Possíveis novas aplicações

 

 

è Cultura de células/tecidos:

Verificou-se que o Hipoclorito de Sódio, a concentrações < ou = 0.005%, pode estimular a divisão celular de fibroblastos, ao contrário do que se verifica para maiores concentrações, em que exibe efeitos citotóxicos profundos. Este estudo poderá servir de base para que no futuro se use estas concentrações para renovação de células e tecidos.

è Inactivação de retrovírus

Da mesma maneira em que o hipoclorito de sódio é usado na inactivação de retrovírus em superfícies ambientais e topicamente, poderá ser usado, em menores concentrações, de modo a reduzir a carga vírica de um indivíduo infectado.

Visto o vírus da SIDA (HIV) ser um retrovírus, esta poderá ser uma área promissora que deverá ser explorada.

è Tratamento de processos inflamatórios

            Tratamento de peritonite supurativa

            A oxidação electroquímica indirecta é um método de tratamento que consiste na introdução na cavidade abdominal de uma solução de hipoclorito de sódio, entre outras. É um processo seguro e de simples execução, com acção activa no processo inflamatório da cavidade abdominal, podendo por isso ser largamente         usado no tratamento da peritonite.

             Tratamento de pielonefrite, cistite e uretrite

            Com a oxidação electroquímica por injecção intraperitoneal de hipoclorito de        sódio, os sinais morfológicos da inflamação urinária e renal começam a          desaparecer a partir do 1º dia de tratamento.

 

 


Growth-altering effects of sodium hypochlorite in cultured human dermal fibroblasts.
Hidalgo E, Dominguez C
Life Sci 2000 Aug 67:1331-44

Abstract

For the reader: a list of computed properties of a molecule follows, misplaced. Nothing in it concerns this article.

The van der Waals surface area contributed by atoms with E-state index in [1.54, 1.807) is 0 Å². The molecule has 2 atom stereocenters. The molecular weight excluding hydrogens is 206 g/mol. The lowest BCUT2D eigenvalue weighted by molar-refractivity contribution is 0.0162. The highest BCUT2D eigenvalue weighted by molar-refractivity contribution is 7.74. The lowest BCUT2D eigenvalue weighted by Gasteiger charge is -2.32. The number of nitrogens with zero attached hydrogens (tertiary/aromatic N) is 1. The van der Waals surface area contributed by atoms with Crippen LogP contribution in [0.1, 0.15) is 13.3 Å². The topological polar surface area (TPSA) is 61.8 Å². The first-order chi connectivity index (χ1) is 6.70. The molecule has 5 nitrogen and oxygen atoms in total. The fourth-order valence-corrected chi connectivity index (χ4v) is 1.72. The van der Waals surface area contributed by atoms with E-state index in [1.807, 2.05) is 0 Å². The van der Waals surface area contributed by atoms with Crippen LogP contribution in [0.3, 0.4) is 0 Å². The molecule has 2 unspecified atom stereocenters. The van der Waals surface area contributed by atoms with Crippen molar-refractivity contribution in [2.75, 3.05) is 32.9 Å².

Sodium hypochlorite, the most widely used antimicrobial active chlorine compound in chemical disinfection, is little used as an antiseptic in clinical practice. This study aimed to assess the capacity of hypochlorite to alter human dermal fibroblast growth in vitro in relation to the concentration and exposure time. Effects of decreasing concentrations of hypochlorite (0.5%-0.00025%) on fibroblast adherence capacity and proliferation, according to varying exposure times and fetal calf serum (FCS) concentrations were investigated combining XTT assay, which provides cytochemical quantification of metabolically-active cell number, and total cell protein content, an indirect method for assessing substrate-adhered cell number. Initial cytotoxicity was produced at 0.0075% hypochlorite within contact time of two hours, provoking concentration-dependent cell detachment. From 0.1% upwards, NaOCl exerted a profound cytotoxic effect on fibroblasts. At later stages (4 h) and concentrations > or = 0.01% hypochlorite produced dose-dependent mitochondrial dysfunction: cell survival progressively diminished from 71% to 10%. Cytotoxic effects were not significantly affected by exposure-time periods, probably because maximum chlorine is released within the first four hours. Hypochlorite concentrations from 0.005% to 0.00025% were found to have no inhibitory effects on cell growth; in fact, they appear to exhibit the opposite effect. Increments in protein content found after 24 h exposure ranged from 30% to 120% above control values. Hypochlorite is highly cytotoxic for fibroblasts at concentrations > or = 0.01% provoking concentration-dependent loss of cell adherence capacity and mitochondrial dysfunction. In contrast, a mitogenic effect was observed with concentrations < or = 0.005% which supports NaOCl as a source growth-promoting activity in cultured human fibroblasts. Hypochlorite proved to be a highly reactive molecule which inhibits or stimulates cell division according to the concentration.